The community of Tok is just 93 miles from the Canadian border and is known as the “Sled Dog Capital of Alaska”. Sled dog puppies provide education and interaction during summer and sprint races steal the show between late November and March. The Race of Champions happens every March and compromises the largest collection of dogs in any sprint race in Alaska.
As with much of Alaska, Tok is an outdoorsman’s paradise. The world-famous Forty Mile Country, which inspired the author Jack London, who wrote “Call of the Wild” can be found to the north and the Mentasta and Wrangell Mountains lie to the south.
Today, cross the border into the Canadian province of Yukon and into the heart of the Klondike Gold Rush; Dawson City. In August 1896, three men found gold and triggered a stampede of thousands hoping to find their fortune in the wild North. An official National Historic Site, Dawson City still evokes the heartbeat of the greatest gold rush in history, with its boardwalks and vintage false-front buildings. On arrival, take one of three Parks Canada walking tours of the city and learn what life was like in Dawson City when it was first formed on the Gold Rush in the 1900s. The “Strange Things Done” tour delves into the quirky stories and myths associated with the town. Take a paddle-wheeler ride on the Yukon River or visit the Dawson City Museum, which explores the social and mining history of the area.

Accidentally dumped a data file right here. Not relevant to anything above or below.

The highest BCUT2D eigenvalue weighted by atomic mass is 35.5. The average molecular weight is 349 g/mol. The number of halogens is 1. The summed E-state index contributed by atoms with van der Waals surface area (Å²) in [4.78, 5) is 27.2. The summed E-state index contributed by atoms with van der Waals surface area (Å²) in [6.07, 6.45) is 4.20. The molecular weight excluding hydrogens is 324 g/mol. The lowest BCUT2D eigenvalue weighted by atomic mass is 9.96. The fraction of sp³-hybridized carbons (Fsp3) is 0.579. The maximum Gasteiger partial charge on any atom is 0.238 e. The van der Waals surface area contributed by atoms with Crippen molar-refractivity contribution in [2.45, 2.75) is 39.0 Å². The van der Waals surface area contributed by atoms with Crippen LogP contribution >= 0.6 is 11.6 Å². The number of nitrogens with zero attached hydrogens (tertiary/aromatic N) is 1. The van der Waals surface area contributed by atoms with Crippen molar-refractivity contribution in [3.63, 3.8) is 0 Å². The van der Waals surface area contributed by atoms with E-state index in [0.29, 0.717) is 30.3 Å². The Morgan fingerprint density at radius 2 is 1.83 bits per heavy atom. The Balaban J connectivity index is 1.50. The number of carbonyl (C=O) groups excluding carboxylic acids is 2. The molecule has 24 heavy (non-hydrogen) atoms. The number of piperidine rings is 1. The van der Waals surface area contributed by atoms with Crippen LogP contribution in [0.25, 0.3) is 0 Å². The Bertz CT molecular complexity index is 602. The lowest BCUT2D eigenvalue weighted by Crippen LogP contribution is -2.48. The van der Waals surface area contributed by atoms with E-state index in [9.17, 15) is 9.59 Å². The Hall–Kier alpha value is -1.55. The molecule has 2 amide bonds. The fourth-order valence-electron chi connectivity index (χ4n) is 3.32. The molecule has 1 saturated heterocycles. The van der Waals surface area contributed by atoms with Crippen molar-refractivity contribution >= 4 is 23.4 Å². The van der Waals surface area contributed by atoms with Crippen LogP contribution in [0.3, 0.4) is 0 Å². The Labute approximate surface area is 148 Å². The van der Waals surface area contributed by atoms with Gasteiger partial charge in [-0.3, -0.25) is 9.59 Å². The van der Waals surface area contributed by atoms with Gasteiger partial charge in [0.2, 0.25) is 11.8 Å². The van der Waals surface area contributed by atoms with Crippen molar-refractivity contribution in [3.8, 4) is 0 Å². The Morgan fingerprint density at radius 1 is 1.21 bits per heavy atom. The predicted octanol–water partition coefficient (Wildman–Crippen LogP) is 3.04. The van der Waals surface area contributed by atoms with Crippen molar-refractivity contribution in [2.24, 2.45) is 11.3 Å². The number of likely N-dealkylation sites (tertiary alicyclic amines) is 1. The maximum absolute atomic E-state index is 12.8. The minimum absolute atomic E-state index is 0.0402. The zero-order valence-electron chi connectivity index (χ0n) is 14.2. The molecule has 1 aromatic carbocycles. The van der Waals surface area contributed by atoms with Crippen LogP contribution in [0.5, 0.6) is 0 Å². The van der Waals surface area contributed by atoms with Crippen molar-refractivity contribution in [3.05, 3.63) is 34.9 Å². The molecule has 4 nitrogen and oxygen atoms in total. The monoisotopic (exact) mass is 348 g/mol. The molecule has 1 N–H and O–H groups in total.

The city is also known for its nightlife; can-can dancers, bars and vibrant festivals light up the streets. No visit to Dawson would be complete without an evening at Diamond Tooth Gerties Gambling Hall, Canada’s first casino.
Whitehorse is a contemporary place with a vibrant arts community and world-class attractions; a big city with an endearing small-town personality. The S.S. Klondike, the largest sternwheeler to travel the Yukon River, is one of the main attractions in Whitehorse. The Yukon Beringia Interpretive Centre chronicles an area that escaped glaciation during the Ice Age and subsequently became a refuge for plants, large animals like the woolly mammoth and steppe bison as well as the first North American people. Today, you can explore exhibits showcasing this unique area, including a full-size mammoth cast.